Vast Right Wing Conspiracy (of Lawyers)
July 18, 2006 8:54 AM   Subscribe

Two recent papers examine networks among Republicans: one among lawyers and the other among judges. Lawyers of the Right: Networks and Organization concludes that conservative lawyers, and particularly the Federalist Society, occupies a structurally important core bridging the gap between the religious and business constituencies on the right, which otherwise wouldn't interact. Meanwhile, Do Republican Judges Cite Other Republican Judges More? concludes that judges tend to base outside-circuit citation decisions on the political party of the cited judge, tend to cite judges of the opposite political party significantly less, are more likely to engage in biased citation practices in certain high stakes situations, and cite disproportionately more to those judges that cite back to them frequently. [via Professor Bainbridge and Empirical Legal Studies]
posted by monju_bosatsu (10 comments total) 5 users marked this as a favorite
Incidentally, the paper on citations is a good example of the recent wave of citation network analysis. Another paper using this method relevant to the topic of this post is The Reagan Revolution in the Network of Law, which concludes that "the Rehnquist Court has made a dramatic alteration in the network of precedent and, in the process, set the stage for a potentially revolutionary change in the makeup of the law."
posted by monju_bosatsu at 8:55 AM on July 18, 2006

[...]cite disproportionately more to those judges that cite back to them frequently.

Good lord, it sounds like blogging.
posted by mkhall at 9:29 AM on July 18, 2006

Thanks monju_bosatsu.

Refutes the "darn liberal activist judges" screed with actual empirical data.
posted by nofundy at 11:16 AM on July 18, 2006

Even if radical conservatives do not succeed in establishing an actual conservative authoritarian regime, in other words, an empire to replace the republic, we will still be left with a radically conservative legal infrastructure of vast scope and influence, which will cripple our democratic institutions, not to mention our educational and cultural institutions, for at least a generation.

Franklin Roosevelt tried, and failed, to cope with this problem by means of a 'court-packing' scheme. What are we going to do, if we have the opportunity?
posted by jamjam at 11:35 AM on July 18, 2006

This is just another datapoint that supports my contention that more than nanotech, more than biotech, more than any other emerging technology (excepting maybe an exotic energy source), it's social network analysis that will be the disruptive force that reshapes our culture & society over the next half century. It's something that can't be left to the intelligence agencies & corporate datamining outfits, it has to be done out in the open by an organization held in the public trust. Transparent, network-based, open source, all of that. We're not quite ready for it yet, but I think we're getting there.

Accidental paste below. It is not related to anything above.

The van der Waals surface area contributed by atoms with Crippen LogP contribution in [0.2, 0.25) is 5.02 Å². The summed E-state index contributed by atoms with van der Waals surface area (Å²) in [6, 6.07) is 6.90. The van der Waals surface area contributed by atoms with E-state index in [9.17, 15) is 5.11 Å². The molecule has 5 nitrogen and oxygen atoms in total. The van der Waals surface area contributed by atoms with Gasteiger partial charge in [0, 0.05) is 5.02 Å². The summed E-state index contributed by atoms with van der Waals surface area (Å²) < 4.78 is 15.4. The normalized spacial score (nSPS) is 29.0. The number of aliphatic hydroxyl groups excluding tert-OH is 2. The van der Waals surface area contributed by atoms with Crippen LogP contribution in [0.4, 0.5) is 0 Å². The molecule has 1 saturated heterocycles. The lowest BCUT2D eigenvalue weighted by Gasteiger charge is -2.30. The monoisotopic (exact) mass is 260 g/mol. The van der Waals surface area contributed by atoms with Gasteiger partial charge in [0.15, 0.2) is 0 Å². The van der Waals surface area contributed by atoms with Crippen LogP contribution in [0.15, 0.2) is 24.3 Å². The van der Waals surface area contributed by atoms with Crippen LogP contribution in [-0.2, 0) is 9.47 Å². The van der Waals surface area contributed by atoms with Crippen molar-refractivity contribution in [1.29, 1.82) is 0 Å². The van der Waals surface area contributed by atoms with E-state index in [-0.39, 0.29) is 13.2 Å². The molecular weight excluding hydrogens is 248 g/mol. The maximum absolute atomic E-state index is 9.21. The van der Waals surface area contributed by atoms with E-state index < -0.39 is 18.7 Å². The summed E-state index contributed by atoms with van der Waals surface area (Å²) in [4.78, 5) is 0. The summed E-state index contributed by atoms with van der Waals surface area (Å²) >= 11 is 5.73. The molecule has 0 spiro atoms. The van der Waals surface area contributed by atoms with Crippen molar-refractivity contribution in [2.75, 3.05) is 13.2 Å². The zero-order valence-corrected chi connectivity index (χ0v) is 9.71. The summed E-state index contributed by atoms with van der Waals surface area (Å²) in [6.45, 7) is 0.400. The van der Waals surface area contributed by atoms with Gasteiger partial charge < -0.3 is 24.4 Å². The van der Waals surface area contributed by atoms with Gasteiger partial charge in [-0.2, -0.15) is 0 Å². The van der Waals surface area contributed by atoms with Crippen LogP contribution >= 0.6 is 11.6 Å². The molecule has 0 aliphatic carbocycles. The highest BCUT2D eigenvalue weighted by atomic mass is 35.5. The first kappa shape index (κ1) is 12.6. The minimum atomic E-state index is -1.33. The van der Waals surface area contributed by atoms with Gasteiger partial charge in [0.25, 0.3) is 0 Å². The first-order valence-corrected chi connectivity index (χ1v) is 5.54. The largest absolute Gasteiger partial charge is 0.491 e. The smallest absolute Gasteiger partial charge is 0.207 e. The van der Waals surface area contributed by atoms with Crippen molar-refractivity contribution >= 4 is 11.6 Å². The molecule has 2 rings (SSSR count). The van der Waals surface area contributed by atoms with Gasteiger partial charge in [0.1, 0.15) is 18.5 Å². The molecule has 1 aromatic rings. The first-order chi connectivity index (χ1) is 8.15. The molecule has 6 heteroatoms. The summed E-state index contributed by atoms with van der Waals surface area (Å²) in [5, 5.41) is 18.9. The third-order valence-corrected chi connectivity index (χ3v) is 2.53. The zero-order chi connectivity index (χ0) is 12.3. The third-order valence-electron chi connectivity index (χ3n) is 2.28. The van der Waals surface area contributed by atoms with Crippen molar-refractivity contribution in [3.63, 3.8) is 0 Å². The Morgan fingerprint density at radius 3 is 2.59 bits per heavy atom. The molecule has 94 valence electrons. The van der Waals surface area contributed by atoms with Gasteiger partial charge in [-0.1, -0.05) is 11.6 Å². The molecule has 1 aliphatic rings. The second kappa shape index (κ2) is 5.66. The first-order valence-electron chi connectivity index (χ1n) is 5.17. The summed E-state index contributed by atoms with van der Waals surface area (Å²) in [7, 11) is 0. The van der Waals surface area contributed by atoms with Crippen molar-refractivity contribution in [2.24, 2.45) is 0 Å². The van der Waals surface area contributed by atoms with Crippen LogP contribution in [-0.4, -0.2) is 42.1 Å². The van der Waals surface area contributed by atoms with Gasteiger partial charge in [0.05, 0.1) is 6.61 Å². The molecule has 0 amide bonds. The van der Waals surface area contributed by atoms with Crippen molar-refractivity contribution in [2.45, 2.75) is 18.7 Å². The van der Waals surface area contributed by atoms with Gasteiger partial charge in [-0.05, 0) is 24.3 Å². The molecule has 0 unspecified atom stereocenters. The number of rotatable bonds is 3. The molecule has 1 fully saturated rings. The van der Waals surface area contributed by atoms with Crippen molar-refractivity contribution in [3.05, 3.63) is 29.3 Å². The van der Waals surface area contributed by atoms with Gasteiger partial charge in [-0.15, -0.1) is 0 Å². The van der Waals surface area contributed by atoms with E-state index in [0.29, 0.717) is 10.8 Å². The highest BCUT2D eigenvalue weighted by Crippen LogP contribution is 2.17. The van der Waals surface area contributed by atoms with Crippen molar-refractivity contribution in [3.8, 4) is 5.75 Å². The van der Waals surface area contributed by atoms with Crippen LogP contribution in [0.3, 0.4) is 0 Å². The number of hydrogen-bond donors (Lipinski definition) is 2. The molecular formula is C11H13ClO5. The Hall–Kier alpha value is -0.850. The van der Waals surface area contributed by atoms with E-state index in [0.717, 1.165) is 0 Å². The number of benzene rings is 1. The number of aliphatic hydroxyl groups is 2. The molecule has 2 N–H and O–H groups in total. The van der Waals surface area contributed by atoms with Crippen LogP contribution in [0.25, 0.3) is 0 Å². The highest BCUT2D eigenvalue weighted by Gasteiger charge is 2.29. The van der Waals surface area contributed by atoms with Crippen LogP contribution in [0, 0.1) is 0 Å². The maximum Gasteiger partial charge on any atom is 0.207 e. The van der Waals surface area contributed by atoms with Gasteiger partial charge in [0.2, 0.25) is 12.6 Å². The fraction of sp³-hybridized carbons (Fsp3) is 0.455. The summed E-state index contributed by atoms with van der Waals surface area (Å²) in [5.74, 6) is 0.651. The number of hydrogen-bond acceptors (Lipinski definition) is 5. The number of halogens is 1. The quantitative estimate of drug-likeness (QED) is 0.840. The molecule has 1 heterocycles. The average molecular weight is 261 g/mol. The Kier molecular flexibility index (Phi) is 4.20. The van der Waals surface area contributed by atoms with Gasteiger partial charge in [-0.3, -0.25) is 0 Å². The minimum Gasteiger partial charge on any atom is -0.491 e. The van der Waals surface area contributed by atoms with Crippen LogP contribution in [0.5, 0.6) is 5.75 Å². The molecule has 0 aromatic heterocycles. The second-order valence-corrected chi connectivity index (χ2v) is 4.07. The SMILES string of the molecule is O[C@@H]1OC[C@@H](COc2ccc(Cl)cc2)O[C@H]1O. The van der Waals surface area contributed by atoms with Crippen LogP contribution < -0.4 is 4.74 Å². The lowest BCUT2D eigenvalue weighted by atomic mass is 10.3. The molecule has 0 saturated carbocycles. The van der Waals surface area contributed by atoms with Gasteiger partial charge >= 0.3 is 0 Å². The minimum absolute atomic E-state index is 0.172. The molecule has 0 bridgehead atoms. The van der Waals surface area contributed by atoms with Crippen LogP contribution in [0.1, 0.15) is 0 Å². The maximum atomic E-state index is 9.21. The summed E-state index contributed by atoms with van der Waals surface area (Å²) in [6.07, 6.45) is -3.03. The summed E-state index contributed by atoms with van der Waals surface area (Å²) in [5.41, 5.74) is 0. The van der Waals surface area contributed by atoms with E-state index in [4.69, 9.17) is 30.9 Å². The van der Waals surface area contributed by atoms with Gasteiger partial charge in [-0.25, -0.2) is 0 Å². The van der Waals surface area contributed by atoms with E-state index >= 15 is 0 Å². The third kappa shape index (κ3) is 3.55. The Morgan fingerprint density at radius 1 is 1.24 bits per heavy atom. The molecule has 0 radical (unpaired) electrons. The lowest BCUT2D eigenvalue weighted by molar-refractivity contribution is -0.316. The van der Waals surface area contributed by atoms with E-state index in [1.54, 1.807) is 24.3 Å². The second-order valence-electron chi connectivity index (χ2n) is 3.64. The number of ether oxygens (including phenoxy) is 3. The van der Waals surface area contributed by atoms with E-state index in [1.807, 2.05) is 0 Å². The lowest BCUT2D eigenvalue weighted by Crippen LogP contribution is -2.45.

posted by scalefree at 12:08 PM on July 18, 2006

And while we're on the subject of law & networks, I'm not sure if this paper ever made it to the Blue before: The Web of Law. It's about the structure of the network formed by the laws themselves. Pretty cool stuff, has enormous implications IMO.
posted by scalefree at 12:29 PM on July 18, 2006

This contention borders on the absurd. Anyone will working knowledge of the judiciary knows that judges don't do their own research and writing; they have law clerks do that for them. I worked as an assistant law clerk to arguably the most conservative judge in the District of Massachusetts, and I can tell you the times he told me or the other law clerks to revise a draft opinion to include more Republican sources (or anything like that) numbered around zero.

This strikes me as a case of non causa, pro causa. Judges don't go out of their way to cite to other judges with similar political leanings simply because those judges have similar political leanings. If a judge is looking for legal support for a politically significant decision, he's most likely going to find it in opinions written by other judges with similar political allegiances.

Thus, a judge doesn't need to go out and look for opinions to cite written by like-minded colleagues. If a judge is deciding a politically significant case (and they all eventually do), any sort of search for supporting authority is going to produce results from judges with similar opinions on the issue; otherwise, the opinions wouldn't provide the legal support the judge is looking for. The fact that the two judges might share political allegiances is a necessary incident of the fact that they have a similar view on a politically significant legal issue.
posted by Law Talkin' Guy at 4:13 PM on July 18, 2006

This contention borders on the absurd. Anyone will working knowledge of the judiciary knows that judges don't do their own research and writing; they have law clerks do that for them.

I guess I'm not seeing what problem you find with this analysis. Ask yourself: Who hires the clerk? Who influences the clerk? What is the purpose of being a clerk -- is it not, in part, to be influenced by a more experienced, ostensibly wiser practitioner of your craft?

This is a social network analysis. If you're looking to assess the structure of a network, you need to have something to measure. Citations are one metric. Membership in societies is another metric. The measurable associations of your clerks would be another. People have been doing this kind of analysis with regard to scientific papers and associations for decades. Is there any reason they shouldn't do it on legal decisions?
posted by lodurr at 5:37 AM on July 19, 2006

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